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Philip Booth interviews Eamonn Butler, author of Ludwig von Mises – A Primer.
I once asked Hayek if he disagreed with Mises on any major conclusion and he laughed (as if surprised at the question) and said ‘No’.Of course he may have wanted to avoid a complicated ‘academic’ answer, especially to a ’student’, and clearly Hayek was more concerned with an empirical approach than Mises. Even so, I suggest they were essentially in broad agreement on a great deal.Especially about the importance of time and uncertainty, which as one of Philip’s questions implied, are very difficult to fit into ’static’ mathematical models.Both, too, were clearly in the subjectivist school pioneered by Menger, which explains why both parties normally expect to gain from market exchanges.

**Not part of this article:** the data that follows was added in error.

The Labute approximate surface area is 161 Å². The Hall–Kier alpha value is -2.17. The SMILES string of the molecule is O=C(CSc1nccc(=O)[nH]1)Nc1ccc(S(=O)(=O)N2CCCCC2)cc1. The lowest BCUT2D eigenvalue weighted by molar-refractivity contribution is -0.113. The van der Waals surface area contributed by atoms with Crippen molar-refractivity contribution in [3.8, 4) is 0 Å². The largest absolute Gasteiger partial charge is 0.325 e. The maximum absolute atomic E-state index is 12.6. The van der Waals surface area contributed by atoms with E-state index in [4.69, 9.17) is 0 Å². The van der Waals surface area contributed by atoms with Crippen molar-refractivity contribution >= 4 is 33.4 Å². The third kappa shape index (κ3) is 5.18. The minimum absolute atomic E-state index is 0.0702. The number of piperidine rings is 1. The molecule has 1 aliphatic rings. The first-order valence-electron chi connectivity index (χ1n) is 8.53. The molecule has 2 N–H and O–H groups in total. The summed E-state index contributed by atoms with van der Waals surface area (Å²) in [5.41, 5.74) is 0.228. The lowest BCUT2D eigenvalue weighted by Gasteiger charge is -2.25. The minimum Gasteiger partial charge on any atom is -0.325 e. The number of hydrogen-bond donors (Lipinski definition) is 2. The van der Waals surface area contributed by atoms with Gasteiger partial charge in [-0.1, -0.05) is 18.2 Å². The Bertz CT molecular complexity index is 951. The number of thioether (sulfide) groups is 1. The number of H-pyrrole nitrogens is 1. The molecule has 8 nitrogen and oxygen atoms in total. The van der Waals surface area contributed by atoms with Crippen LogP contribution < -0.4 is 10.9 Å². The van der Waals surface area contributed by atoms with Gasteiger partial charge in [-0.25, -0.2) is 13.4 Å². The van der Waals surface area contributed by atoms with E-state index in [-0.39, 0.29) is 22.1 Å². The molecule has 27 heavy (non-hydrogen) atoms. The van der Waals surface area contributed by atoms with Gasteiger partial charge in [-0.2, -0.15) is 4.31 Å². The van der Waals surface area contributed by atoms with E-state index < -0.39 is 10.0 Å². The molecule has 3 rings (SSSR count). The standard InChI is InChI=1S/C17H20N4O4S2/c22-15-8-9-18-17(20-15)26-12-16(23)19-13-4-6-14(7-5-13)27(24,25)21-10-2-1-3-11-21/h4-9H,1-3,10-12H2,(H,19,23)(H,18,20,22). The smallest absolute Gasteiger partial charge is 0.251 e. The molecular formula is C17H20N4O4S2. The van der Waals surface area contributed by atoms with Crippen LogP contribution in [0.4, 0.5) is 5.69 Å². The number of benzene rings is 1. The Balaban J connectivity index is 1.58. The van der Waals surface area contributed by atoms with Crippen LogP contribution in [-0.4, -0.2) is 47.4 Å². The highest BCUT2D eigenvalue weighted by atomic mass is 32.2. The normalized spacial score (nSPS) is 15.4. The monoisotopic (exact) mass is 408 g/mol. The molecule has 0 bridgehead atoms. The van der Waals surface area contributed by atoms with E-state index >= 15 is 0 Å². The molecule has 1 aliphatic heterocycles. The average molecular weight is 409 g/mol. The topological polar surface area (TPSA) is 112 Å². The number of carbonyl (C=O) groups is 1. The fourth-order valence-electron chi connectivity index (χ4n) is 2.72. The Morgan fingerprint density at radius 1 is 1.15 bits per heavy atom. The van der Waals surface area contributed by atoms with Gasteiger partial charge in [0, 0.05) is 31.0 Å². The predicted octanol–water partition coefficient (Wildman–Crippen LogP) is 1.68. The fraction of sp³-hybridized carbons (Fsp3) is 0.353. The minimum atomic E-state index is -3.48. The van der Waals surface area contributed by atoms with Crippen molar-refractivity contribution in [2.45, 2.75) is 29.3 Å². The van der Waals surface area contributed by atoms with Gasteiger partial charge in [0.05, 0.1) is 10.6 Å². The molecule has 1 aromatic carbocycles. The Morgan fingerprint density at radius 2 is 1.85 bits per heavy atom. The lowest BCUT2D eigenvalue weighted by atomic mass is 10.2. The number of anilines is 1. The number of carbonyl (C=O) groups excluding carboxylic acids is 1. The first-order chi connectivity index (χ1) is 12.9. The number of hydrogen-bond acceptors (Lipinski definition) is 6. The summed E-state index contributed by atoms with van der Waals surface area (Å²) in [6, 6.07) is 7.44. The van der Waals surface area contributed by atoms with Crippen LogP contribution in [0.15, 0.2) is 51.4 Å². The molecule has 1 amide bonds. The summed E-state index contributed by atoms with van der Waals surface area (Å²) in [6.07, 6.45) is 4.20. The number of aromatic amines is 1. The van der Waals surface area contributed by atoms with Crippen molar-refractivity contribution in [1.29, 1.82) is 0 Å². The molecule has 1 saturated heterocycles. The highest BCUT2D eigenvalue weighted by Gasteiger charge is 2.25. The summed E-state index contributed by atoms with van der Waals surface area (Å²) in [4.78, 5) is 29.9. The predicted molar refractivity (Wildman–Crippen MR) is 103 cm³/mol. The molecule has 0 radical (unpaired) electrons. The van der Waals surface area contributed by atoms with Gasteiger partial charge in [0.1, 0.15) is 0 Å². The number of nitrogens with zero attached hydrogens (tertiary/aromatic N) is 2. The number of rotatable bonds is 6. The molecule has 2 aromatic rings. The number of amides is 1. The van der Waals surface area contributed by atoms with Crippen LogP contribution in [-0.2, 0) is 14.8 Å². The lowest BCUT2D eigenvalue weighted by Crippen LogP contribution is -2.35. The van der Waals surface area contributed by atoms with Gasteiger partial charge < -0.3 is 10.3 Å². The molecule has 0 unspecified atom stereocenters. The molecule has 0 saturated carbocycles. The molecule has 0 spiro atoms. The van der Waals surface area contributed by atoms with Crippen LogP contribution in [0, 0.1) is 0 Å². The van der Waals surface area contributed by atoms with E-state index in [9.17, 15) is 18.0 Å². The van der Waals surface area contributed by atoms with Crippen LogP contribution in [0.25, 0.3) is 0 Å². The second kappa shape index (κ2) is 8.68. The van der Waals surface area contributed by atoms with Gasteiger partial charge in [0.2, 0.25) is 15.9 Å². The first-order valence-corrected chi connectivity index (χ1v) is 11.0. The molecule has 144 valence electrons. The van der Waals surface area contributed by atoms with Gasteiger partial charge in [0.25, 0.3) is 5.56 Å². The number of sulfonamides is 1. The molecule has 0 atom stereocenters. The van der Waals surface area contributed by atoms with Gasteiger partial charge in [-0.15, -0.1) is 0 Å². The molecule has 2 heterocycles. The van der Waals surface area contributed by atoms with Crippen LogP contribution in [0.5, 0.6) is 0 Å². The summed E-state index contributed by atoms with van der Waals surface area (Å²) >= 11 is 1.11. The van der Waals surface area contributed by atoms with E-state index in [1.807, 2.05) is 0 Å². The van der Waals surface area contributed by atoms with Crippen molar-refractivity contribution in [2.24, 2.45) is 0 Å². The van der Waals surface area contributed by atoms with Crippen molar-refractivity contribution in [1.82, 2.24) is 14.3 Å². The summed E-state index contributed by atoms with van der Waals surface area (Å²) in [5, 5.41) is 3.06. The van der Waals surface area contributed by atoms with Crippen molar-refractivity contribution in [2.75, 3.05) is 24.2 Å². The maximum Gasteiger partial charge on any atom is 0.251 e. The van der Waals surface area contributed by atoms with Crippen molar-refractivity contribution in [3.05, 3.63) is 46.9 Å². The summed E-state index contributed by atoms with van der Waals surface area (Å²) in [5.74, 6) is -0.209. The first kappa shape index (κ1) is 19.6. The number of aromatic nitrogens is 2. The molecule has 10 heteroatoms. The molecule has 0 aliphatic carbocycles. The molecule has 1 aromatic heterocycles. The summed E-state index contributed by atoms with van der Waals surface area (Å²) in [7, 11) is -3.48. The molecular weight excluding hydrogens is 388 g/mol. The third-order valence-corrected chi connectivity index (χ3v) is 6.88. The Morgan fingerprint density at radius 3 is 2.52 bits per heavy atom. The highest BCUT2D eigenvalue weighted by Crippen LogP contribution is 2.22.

I find it rather interesting that Austrians won’t admit that they have a lot in common with Keynes. Namely: (1) the preoccupation with time and uncertainty; and (2) the idea (from Bohm-Bawerk) that investment spending depends on consumption, not saving.
David – there is an interesting book by Roger Kopl (though very difficult to read in parts – especially the early chapter that lays out the theory) that develops the differences between the different Austrians and explains the difficulties with some of Mises positions.
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